A smart city is a safe city
ORLANDO—Black & Veatch annually surveys hundreds of city stakeholders and found that 32% of respondents are creating actionable smart city roadmaps, a 34% increase from the response they received in 2015. A quarter of these respondents said they were already piloting programs. Reducing operating costs and realizing efficiencies, as well as improving public safety and quality of life, are the two primary drivers of theses initiatives, according to Justin Dickstein, who leads the connected communities team at Black & Veatch.
When people talk about the concept of smart cities, they’re usually talking about smart lighting, smart metering, smart transportation systems, but he contends that actually misses the point, Dickstein said during the IWCE 2018 panel discussion titled "Planning a Smart—and Safer—City."
“Sometimes we forget about the whole premise of smart cities,” Dickstein said. “That is to use technology and data to improve the quality of life and make cities services more efficient and sustainable and to help residents connect and engage with the cities in which they live.” He added that the initial concept was “to provide a safer environment for citizens to live work and play … A smart city is a safe city.”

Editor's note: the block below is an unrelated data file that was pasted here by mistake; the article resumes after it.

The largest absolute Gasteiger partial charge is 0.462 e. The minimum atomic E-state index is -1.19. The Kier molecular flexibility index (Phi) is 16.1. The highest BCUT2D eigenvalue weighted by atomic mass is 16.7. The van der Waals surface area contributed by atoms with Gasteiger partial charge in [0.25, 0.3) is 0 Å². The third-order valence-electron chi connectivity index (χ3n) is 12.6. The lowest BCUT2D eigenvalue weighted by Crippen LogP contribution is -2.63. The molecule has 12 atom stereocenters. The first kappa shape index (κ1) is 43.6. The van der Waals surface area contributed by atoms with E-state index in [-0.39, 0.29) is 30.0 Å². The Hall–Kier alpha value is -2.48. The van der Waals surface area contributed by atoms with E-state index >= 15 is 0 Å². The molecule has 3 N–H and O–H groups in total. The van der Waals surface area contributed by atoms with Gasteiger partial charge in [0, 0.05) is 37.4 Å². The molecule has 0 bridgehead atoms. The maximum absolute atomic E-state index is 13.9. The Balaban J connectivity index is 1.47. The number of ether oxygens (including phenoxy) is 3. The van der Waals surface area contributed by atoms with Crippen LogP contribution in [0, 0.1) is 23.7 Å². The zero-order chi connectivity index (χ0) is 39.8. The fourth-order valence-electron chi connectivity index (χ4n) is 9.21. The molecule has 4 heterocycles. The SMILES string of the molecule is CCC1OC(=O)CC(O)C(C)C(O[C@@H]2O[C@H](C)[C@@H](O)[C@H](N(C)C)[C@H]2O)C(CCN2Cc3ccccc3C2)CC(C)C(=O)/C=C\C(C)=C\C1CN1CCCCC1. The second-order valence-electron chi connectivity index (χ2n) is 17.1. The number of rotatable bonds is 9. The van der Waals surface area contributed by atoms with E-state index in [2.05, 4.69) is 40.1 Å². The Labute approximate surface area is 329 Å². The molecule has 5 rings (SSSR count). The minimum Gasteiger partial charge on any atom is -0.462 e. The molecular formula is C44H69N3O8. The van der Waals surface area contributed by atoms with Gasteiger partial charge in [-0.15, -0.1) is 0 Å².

It’s this necessity to improve quality of life and safety issues that should be driving smart-city investment, Brian Shepard, chief operating officer for the Colorado Governor’s Office of Information Technology.
Shepard gave the example of a recent shift in Colorado’s Department of Transportation. For years, many would say widening the highways would alleviate traffic congestion and reduce accidents; however, it was proven to be an ineffective solution. Now, under new leadership and direction, the department is looking to technological solutions to assuage the issues.
“We have to understand that governments don’t have the ability to solve some of our problems anymore without these technologies is huge,” Shepard said.
Kevin Coyne, vice president of advanced services at West Corporation, agreed.
“The outcomes cities are focused on are citizen experience, quality of life and safety,” Coyne said. “Residents are looking for safer streets—for their cities to reduce the amount of collisions and fatalities occurring, they’re looking to enhance mobility capabilities and migrate more from single-occupancy vehicles to multimodal modes of transportation… and enhancing services for all citizens.”
Overall, the panel made the point that when cities think about smart solutions, it can be easy to become lost in the details and lose sight of the original intent of adopting these new technologies in the first place. Solutions should drive safety and quality-of-life outcomes, or they aren’t really solutions at all.